Though others have interviewed ChatGPT, I had some anxiety-riddled questions of my own: Will you take my job? Are you sentient? Is the singularity upon us?
These questions are half facetious, half serious. If you've been hidden away and somehow missed the ruckus, here's what all the commotion's about: In November, conversational AI tool ChatGPT took the world by storm, crossing one million users a mere five days after its release, according to its developer, San Francisco's OpenAI. If you are still one of those who think this is all hype, take it up with Microsoft (MSFT). The tech giant announced on Jan. 23 it would invest $10 billion in ChatGPT and its maker OpenAI, a follow-up to the tech giant’s previous $1 billion investment.
To find out how good ChatGPT really is — and if I'll have a job by this time next year — I decided to give it a test drive, attempting to get as close as possible to interviewing it in the way I would any other source. I asked it some questions and made a few requests, from how many jobs it might replace to testing out its songwriting chops.
My first question was simple, more of a "get to know you," the way I would start just about any interview. Immediately, the talk was unconventional, as ChatGPT made it very clear that it’s incapable of being either on- or off-the-record.
Then, we cut to the-chase in terms of the bot's capabilities — and my future. Is ChatGPT taking my job someday? ChatGPT claims humans have little to worry about, but I'm not so sure.
You might want to be a little skeptical about that response, said Stanford University Professor Johannes Eichstaedt. "What you're getting here is the party line." ChatGPT has been programmed to offer up answers that assuage our fears over AI replacing us, but right now there's nothing it can say to change the fact our fear and fascination are walking hand-in-hand." He added: "The fascination [with ChatGPT] is linked to an undercurrent of fear, since this is happening as the cards in the economy are being reshuffled right now.”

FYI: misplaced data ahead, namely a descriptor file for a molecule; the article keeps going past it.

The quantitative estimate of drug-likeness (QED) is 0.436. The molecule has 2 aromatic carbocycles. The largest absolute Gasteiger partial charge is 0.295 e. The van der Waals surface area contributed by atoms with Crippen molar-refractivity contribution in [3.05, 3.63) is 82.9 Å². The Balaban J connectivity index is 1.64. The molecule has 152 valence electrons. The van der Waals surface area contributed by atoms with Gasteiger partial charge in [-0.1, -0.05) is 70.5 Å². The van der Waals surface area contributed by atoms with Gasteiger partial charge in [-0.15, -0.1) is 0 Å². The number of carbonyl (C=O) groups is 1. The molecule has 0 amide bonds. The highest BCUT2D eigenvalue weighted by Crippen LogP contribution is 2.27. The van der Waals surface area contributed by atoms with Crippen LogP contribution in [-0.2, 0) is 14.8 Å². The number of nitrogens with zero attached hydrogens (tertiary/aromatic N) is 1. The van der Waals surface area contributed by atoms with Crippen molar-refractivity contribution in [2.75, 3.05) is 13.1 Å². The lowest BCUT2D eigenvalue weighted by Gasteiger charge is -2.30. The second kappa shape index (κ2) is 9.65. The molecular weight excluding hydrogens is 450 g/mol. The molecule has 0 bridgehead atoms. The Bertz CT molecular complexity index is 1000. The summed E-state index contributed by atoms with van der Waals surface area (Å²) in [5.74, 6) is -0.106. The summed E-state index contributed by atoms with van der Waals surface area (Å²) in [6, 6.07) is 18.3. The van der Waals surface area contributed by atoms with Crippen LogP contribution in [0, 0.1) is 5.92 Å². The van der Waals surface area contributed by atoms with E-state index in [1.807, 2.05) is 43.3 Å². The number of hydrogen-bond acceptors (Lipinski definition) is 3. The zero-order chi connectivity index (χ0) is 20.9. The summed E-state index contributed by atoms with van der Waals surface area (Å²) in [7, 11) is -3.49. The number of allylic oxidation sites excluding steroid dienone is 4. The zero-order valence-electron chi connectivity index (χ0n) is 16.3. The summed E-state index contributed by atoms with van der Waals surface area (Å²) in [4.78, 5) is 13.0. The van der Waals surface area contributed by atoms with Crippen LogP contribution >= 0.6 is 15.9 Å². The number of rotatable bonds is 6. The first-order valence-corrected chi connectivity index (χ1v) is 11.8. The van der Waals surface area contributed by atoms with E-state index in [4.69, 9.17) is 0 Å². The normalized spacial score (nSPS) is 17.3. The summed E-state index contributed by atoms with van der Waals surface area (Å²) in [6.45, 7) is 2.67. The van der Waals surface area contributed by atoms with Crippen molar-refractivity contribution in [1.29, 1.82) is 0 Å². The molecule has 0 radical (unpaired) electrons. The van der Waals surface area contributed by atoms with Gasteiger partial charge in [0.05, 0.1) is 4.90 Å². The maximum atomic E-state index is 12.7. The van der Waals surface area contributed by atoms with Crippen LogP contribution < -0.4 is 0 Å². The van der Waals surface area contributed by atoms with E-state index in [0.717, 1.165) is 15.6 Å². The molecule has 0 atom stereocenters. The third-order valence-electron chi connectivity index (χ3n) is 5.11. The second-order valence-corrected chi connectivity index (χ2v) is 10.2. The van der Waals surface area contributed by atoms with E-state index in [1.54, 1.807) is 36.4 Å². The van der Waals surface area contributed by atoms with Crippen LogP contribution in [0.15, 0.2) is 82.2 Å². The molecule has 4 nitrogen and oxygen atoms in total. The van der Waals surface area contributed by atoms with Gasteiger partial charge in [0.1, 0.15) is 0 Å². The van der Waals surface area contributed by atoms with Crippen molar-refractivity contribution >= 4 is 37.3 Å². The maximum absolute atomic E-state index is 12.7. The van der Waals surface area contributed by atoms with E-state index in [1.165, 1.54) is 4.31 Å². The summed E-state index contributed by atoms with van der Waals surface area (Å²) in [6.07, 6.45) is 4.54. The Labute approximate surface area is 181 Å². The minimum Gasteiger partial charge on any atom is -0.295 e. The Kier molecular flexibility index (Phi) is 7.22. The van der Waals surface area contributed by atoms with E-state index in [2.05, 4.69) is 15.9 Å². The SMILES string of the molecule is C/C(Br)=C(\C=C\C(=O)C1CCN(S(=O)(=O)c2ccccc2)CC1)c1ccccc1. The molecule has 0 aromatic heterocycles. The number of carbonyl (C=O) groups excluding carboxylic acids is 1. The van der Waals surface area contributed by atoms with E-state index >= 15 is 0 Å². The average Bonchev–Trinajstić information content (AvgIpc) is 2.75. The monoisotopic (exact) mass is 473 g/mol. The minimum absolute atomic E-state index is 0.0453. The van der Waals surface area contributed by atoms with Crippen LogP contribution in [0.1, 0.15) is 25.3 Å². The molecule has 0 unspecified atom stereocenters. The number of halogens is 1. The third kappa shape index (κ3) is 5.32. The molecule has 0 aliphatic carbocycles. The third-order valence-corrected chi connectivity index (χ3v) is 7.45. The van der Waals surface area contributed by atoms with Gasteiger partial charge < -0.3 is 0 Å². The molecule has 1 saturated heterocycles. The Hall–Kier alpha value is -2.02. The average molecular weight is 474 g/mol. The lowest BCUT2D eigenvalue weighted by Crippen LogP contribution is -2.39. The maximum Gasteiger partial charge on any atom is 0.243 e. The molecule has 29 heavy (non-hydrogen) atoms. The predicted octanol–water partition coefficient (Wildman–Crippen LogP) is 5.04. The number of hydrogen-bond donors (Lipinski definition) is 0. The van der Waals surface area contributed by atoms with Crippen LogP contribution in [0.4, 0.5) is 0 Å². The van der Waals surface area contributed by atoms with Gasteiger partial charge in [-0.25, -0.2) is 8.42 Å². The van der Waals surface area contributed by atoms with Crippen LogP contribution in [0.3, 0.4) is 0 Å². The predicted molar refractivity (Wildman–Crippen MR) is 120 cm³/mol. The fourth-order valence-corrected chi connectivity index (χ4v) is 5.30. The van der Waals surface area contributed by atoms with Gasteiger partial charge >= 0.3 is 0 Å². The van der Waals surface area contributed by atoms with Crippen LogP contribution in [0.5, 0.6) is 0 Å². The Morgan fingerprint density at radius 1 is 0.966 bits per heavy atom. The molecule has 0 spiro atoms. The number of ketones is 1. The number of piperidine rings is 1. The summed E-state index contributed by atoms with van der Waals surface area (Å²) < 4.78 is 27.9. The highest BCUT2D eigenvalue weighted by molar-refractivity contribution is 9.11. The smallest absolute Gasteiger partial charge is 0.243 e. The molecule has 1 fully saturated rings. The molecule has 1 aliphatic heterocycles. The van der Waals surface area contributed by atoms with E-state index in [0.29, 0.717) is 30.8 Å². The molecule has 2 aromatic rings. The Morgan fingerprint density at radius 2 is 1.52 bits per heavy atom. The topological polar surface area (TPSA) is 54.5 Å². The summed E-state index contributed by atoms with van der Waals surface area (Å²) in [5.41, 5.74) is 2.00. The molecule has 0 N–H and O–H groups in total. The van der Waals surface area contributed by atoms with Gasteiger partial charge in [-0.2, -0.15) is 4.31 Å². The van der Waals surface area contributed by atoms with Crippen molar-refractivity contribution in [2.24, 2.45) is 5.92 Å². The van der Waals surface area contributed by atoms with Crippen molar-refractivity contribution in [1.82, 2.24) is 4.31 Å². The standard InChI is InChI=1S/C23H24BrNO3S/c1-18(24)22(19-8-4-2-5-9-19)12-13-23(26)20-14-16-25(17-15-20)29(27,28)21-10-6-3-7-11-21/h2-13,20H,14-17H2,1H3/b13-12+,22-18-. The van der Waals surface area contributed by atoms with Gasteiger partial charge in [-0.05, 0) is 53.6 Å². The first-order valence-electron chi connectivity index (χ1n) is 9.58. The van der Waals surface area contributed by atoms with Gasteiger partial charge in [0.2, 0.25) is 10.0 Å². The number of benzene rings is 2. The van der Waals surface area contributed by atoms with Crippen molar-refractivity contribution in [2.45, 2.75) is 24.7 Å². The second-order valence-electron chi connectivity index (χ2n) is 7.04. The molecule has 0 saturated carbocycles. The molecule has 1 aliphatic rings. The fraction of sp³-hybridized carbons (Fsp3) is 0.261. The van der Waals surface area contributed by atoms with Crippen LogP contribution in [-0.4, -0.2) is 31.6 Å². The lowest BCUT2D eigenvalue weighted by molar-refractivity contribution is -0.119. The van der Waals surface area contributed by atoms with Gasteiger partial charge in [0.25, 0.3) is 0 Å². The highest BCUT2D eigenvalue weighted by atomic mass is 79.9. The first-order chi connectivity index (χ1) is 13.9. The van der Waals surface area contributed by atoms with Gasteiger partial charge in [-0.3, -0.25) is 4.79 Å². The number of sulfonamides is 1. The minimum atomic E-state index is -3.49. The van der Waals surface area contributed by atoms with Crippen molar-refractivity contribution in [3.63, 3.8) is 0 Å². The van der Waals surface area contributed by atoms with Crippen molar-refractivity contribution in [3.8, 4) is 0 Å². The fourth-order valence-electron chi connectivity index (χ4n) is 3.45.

"Generative AI, I'm telling you, is going to be one of the most impactful technologies of the next decade,” said Berkeley Synthetic CEO Matt White. “There will be implications for call center jobs, knowledge jobs, and entry-level jobs especially.”
ChatGPT says it's merely enhancing human tasks, but what are its limitations? There are many, the bot said.
Okay, there are all sorts of things ChatGPT can’t do terribly well. Songwriting, for one, isn't ChatGPT’s strength – that’s how I got my first full-fledged error message, when it failed to generate lyrics for a song that might have been written by now-defunct punk band The Clash.
Though other ChatGPT users have been more successful on this front, it's pretty clear the chatbot isn't a punk-rock legend in the making. It's also a limitation that's easily visible to the naked eye. However, there are tasks in which ChatGPT is more likely to successfully imitate a human’s work – for example, “write an essay about how supply and demand works." This problem’s compounded by the fact that ChatGPT can be “confidently inaccurate” in ways that can smoothly perpetuate factual inaccuracies or bias, said EY Chief Global Innovation Officer Jeff Wong.
“If you ask it to name athletes, it’s more likely to name a man,” Wong said. “If you ask it to tell you a love story, it’ll give you one that’s heteronormative in all likelihood. The biases that are embedded in a dataset that’s based on human history – how do we be responsible about that?”
So, it was natural to ask ChatGPT about ethics. Here's what it said:
I asked Navrina Singh, CEO of Credo AI, to analyze ChatGPT’s answer on this one. Singh said ChatGPT did well, but missed a key issue – AI governance, which she said is the "the practical application of our collective wisdom" and helps “ensure this technology is a tool that is in service to humanity.”